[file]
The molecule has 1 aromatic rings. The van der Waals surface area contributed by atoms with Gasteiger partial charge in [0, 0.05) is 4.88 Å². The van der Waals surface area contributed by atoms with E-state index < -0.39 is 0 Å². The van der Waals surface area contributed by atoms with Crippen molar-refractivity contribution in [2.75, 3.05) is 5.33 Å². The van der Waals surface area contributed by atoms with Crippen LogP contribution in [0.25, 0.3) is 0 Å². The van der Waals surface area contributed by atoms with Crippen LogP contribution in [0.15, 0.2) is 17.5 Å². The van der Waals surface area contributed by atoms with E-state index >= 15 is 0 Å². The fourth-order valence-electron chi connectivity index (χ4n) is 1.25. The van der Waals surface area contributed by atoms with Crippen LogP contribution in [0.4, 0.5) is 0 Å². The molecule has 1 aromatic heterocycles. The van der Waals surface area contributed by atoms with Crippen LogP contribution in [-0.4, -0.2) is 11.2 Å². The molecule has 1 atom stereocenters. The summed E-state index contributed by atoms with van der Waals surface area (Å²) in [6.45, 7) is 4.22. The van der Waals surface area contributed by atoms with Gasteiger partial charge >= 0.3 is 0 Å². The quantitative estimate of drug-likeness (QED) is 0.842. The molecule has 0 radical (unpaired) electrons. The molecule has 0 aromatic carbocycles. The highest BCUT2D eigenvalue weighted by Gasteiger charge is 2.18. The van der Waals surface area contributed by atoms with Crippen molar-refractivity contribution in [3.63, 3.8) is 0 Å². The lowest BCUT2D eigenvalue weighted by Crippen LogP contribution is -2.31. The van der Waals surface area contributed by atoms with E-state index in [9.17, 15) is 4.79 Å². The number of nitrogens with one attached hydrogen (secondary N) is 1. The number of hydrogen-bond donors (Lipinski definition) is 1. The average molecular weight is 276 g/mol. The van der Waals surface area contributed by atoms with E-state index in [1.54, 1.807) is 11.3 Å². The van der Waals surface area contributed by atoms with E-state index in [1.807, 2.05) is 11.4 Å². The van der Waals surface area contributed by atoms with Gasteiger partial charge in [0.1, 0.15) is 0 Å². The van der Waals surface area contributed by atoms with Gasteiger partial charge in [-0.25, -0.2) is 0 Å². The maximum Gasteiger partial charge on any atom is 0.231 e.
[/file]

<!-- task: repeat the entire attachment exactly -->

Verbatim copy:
The molecule has 1 aromatic rings. The van der Waals surface area contributed by atoms with Gasteiger partial charge in [0, 0.05) is 4.88 Å². The van der Waals surface area contributed by atoms with E-state index < -0.39 is 0 Å². The van der Waals surface area contributed by atoms with Crippen molar-refractivity contribution in [2.75, 3.05) is 5.33 Å². The van der Waals surface area contributed by atoms with Crippen LogP contribution in [0.25, 0.3) is 0 Å². The van der Waals surface area contributed by atoms with Crippen LogP contribution in [0.15, 0.2) is 17.5 Å². The van der Waals surface area contributed by atoms with E-state index >= 15 is 0 Å². The fourth-order valence-electron chi connectivity index (χ4n) is 1.25. The van der Waals surface area contributed by atoms with Crippen LogP contribution in [0.4, 0.5) is 0 Å². The molecule has 1 aromatic heterocycles. The van der Waals surface area contributed by atoms with Crippen LogP contribution in [-0.4, -0.2) is 11.2 Å². The molecule has 1 atom stereocenters. The summed E-state index contributed by atoms with van der Waals surface area (Å²) in [6.45, 7) is 4.22. The van der Waals surface area contributed by atoms with Gasteiger partial charge >= 0.3 is 0 Å². The quantitative estimate of drug-likeness (QED) is 0.842. The molecule has 0 radical (unpaired) electrons. The molecule has 0 aromatic carbocycles. The highest BCUT2D eigenvalue weighted by Gasteiger charge is 2.18. The van der Waals surface area contributed by atoms with Crippen molar-refractivity contribution in [3.63, 3.8) is 0 Å². The lowest BCUT2D eigenvalue weighted by Crippen LogP contribution is -2.31. The van der Waals surface area contributed by atoms with E-state index in [9.17, 15) is 4.79 Å². The number of nitrogens with one attached hydrogen (secondary N) is 1. The number of hydrogen-bond donors (Lipinski definition) is 1. The average molecular weight is 276 g/mol. The van der Waals surface area contributed by atoms with E-state index in [1.54, 1.807) is 11.3 Å². The van der Waals surface area contributed by atoms with E-state index in [1.807, 2.05) is 11.4 Å². The van der Waals surface area contributed by atoms with Gasteiger partial charge in [0.1, 0.15) is 0 Å². The van der Waals surface area contributed by atoms with Gasteiger partial charge in [-0.25, -0.2) is 0 Å². The maximum Gasteiger partial charge on any atom is 0.231 e.